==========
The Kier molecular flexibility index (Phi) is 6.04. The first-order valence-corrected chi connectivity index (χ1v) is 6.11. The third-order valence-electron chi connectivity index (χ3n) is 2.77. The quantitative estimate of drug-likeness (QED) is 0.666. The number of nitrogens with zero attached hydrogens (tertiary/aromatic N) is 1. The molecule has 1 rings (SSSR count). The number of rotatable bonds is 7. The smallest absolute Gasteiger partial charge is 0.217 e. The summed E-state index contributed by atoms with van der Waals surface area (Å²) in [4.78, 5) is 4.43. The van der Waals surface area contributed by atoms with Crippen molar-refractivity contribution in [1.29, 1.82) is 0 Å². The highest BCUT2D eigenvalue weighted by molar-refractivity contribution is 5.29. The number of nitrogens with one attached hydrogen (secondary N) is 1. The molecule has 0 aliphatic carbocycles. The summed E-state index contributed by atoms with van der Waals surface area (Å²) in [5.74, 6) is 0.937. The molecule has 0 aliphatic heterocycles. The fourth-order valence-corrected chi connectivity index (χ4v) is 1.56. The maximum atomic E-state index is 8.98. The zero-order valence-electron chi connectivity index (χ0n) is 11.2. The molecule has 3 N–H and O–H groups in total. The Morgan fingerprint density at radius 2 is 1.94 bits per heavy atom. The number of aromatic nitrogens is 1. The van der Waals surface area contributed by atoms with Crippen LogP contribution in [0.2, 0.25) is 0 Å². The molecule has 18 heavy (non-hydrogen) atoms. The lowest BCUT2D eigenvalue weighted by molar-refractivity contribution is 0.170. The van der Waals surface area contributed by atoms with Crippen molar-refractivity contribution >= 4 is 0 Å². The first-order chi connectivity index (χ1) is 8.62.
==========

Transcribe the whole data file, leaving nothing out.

The Kier molecular flexibility index (Phi) is 6.04. The first-order valence-corrected chi connectivity index (χ1v) is 6.11. The third-order valence-electron chi connectivity index (χ3n) is 2.77. The quantitative estimate of drug-likeness (QED) is 0.666. The number of nitrogens with zero attached hydrogens (tertiary/aromatic N) is 1. The molecule has 1 rings (SSSR count). The number of rotatable bonds is 7. The smallest absolute Gasteiger partial charge is 0.217 e. The summed E-state index contributed by atoms with van der Waals surface area (Å²) in [4.78, 5) is 4.43. The van der Waals surface area contributed by atoms with Crippen molar-refractivity contribution in [1.29, 1.82) is 0 Å². The highest BCUT2D eigenvalue weighted by molar-refractivity contribution is 5.29. The number of nitrogens with one attached hydrogen (secondary N) is 1. The molecule has 0 aliphatic carbocycles. The summed E-state index contributed by atoms with van der Waals surface area (Å²) in [5.74, 6) is 0.937. The molecule has 0 aliphatic heterocycles. The fourth-order valence-corrected chi connectivity index (χ4v) is 1.56. The maximum atomic E-state index is 8.98. The zero-order valence-electron chi connectivity index (χ0n) is 11.2. The molecule has 3 N–H and O–H groups in total. The Morgan fingerprint density at radius 2 is 1.94 bits per heavy atom. The number of aromatic nitrogens is 1. The van der Waals surface area contributed by atoms with Crippen LogP contribution in [0.2, 0.25) is 0 Å². The molecule has 18 heavy (non-hydrogen) atoms. The lowest BCUT2D eigenvalue weighted by molar-refractivity contribution is 0.170. The van der Waals surface area contributed by atoms with Crippen molar-refractivity contribution >= 4 is 0 Å². The first-order chi connectivity index (χ1) is 8.62.